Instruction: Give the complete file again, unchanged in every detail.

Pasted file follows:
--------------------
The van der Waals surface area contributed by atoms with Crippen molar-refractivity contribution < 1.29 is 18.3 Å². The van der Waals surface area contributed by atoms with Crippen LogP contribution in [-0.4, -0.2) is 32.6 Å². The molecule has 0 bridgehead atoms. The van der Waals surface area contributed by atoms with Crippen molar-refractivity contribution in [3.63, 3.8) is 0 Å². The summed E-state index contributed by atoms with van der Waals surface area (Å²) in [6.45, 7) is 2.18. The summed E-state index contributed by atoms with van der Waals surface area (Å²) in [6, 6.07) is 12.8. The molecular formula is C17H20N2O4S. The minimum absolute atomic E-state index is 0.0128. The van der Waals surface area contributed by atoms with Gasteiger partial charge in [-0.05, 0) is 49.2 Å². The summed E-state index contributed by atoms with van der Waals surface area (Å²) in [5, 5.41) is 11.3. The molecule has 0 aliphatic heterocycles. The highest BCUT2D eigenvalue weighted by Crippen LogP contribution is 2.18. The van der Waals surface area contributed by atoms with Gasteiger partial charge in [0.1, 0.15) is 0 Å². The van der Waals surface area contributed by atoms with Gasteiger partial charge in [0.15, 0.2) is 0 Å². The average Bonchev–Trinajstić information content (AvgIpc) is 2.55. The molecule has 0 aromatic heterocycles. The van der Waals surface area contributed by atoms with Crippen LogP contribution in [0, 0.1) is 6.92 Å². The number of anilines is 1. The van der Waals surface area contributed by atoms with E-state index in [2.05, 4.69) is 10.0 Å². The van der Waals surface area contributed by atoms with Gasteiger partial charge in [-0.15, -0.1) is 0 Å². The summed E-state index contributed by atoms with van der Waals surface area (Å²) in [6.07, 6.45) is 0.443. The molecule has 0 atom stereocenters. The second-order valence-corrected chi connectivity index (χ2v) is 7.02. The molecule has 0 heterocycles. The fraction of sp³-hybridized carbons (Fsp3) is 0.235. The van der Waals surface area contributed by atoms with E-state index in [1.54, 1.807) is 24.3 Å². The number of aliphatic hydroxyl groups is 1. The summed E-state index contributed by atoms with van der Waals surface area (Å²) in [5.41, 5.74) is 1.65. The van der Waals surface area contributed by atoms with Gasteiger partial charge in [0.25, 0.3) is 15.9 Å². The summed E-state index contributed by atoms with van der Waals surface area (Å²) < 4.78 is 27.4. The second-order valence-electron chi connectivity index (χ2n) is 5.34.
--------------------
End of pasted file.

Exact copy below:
The van der Waals surface area contributed by atoms with Crippen molar-refractivity contribution < 1.29 is 18.3 Å². The van der Waals surface area contributed by atoms with Crippen LogP contribution in [-0.4, -0.2) is 32.6 Å². The molecule has 0 bridgehead atoms. The van der Waals surface area contributed by atoms with Crippen molar-refractivity contribution in [3.63, 3.8) is 0 Å². The summed E-state index contributed by atoms with van der Waals surface area (Å²) in [6.45, 7) is 2.18. The summed E-state index contributed by atoms with van der Waals surface area (Å²) in [6, 6.07) is 12.8. The molecular formula is C17H20N2O4S. The minimum absolute atomic E-state index is 0.0128. The van der Waals surface area contributed by atoms with Gasteiger partial charge in [-0.05, 0) is 49.2 Å². The summed E-state index contributed by atoms with van der Waals surface area (Å²) in [5, 5.41) is 11.3. The molecule has 0 aliphatic heterocycles. The highest BCUT2D eigenvalue weighted by Crippen LogP contribution is 2.18. The van der Waals surface area contributed by atoms with Gasteiger partial charge in [0.1, 0.15) is 0 Å². The van der Waals surface area contributed by atoms with Gasteiger partial charge in [0.15, 0.2) is 0 Å². The average Bonchev–Trinajstić information content (AvgIpc) is 2.55. The molecule has 0 aromatic heterocycles. The van der Waals surface area contributed by atoms with Crippen LogP contribution in [0, 0.1) is 6.92 Å². The number of anilines is 1. The van der Waals surface area contributed by atoms with E-state index in [2.05, 4.69) is 10.0 Å². The van der Waals surface area contributed by atoms with Gasteiger partial charge in [-0.15, -0.1) is 0 Å². The summed E-state index contributed by atoms with van der Waals surface area (Å²) in [6.07, 6.45) is 0.443. The molecule has 0 atom stereocenters. The second-order valence-corrected chi connectivity index (χ2v) is 7.02. The molecule has 0 heterocycles. The fraction of sp³-hybridized carbons (Fsp3) is 0.235. The van der Waals surface area contributed by atoms with E-state index in [1.54, 1.807) is 24.3 Å². The number of aliphatic hydroxyl groups is 1. The summed E-state index contributed by atoms with van der Waals surface area (Å²) in [5.41, 5.74) is 1.65. The van der Waals surface area contributed by atoms with Gasteiger partial charge in [0.25, 0.3) is 15.9 Å². The summed E-state index contributed by atoms with van der Waals surface area (Å²) < 4.78 is 27.4. The second-order valence-electron chi connectivity index (χ2n) is 5.34.